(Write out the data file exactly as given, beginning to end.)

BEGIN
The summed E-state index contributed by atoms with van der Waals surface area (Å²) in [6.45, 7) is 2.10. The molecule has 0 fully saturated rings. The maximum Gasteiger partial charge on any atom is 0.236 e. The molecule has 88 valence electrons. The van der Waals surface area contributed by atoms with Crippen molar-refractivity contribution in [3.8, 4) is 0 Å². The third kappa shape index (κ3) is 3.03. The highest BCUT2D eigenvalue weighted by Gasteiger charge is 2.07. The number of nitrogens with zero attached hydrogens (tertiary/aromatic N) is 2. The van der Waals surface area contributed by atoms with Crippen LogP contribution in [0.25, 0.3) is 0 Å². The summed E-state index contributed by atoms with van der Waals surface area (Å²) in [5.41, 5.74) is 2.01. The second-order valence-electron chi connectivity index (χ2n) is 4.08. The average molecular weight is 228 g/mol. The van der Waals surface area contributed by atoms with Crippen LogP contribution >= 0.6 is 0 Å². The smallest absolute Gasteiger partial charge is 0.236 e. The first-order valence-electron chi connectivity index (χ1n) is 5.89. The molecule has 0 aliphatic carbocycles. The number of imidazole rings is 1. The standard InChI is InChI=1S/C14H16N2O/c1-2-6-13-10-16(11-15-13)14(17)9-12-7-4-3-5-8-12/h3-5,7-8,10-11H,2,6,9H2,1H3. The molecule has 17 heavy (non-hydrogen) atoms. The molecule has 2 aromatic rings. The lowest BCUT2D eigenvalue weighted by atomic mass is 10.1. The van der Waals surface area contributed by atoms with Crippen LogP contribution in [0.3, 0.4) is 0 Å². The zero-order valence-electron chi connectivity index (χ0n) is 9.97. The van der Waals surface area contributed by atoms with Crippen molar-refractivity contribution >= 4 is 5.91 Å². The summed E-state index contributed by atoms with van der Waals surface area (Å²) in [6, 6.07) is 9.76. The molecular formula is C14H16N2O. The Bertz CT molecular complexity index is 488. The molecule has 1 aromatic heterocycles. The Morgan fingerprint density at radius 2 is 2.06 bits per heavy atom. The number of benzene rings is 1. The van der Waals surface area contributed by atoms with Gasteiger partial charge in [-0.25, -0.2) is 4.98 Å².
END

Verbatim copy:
The summed E-state index contributed by atoms with van der Waals surface area (Å²) in [6.45, 7) is 2.10. The molecule has 0 fully saturated rings. The maximum Gasteiger partial charge on any atom is 0.236 e. The molecule has 88 valence electrons. The van der Waals surface area contributed by atoms with Crippen molar-refractivity contribution in [3.8, 4) is 0 Å². The third kappa shape index (κ3) is 3.03. The highest BCUT2D eigenvalue weighted by Gasteiger charge is 2.07. The number of nitrogens with zero attached hydrogens (tertiary/aromatic N) is 2. The van der Waals surface area contributed by atoms with Crippen LogP contribution in [0.25, 0.3) is 0 Å². The summed E-state index contributed by atoms with van der Waals surface area (Å²) in [5.41, 5.74) is 2.01. The second-order valence-electron chi connectivity index (χ2n) is 4.08. The average molecular weight is 228 g/mol. The van der Waals surface area contributed by atoms with Crippen LogP contribution >= 0.6 is 0 Å². The smallest absolute Gasteiger partial charge is 0.236 e. The first-order valence-electron chi connectivity index (χ1n) is 5.89. The molecule has 0 aliphatic carbocycles. The number of imidazole rings is 1. The standard InChI is InChI=1S/C14H16N2O/c1-2-6-13-10-16(11-15-13)14(17)9-12-7-4-3-5-8-12/h3-5,7-8,10-11H,2,6,9H2,1H3. The molecule has 17 heavy (non-hydrogen) atoms. The molecule has 2 aromatic rings. The lowest BCUT2D eigenvalue weighted by atomic mass is 10.1. The van der Waals surface area contributed by atoms with Crippen LogP contribution in [0.3, 0.4) is 0 Å². The zero-order valence-electron chi connectivity index (χ0n) is 9.97. The van der Waals surface area contributed by atoms with Crippen molar-refractivity contribution >= 4 is 5.91 Å². The summed E-state index contributed by atoms with van der Waals surface area (Å²) in [6, 6.07) is 9.76. The molecular formula is C14H16N2O. The Bertz CT molecular complexity index is 488. The molecule has 1 aromatic heterocycles. The Morgan fingerprint density at radius 2 is 2.06 bits per heavy atom. The number of benzene rings is 1. The van der Waals surface area contributed by atoms with Gasteiger partial charge in [-0.25, -0.2) is 4.98 Å².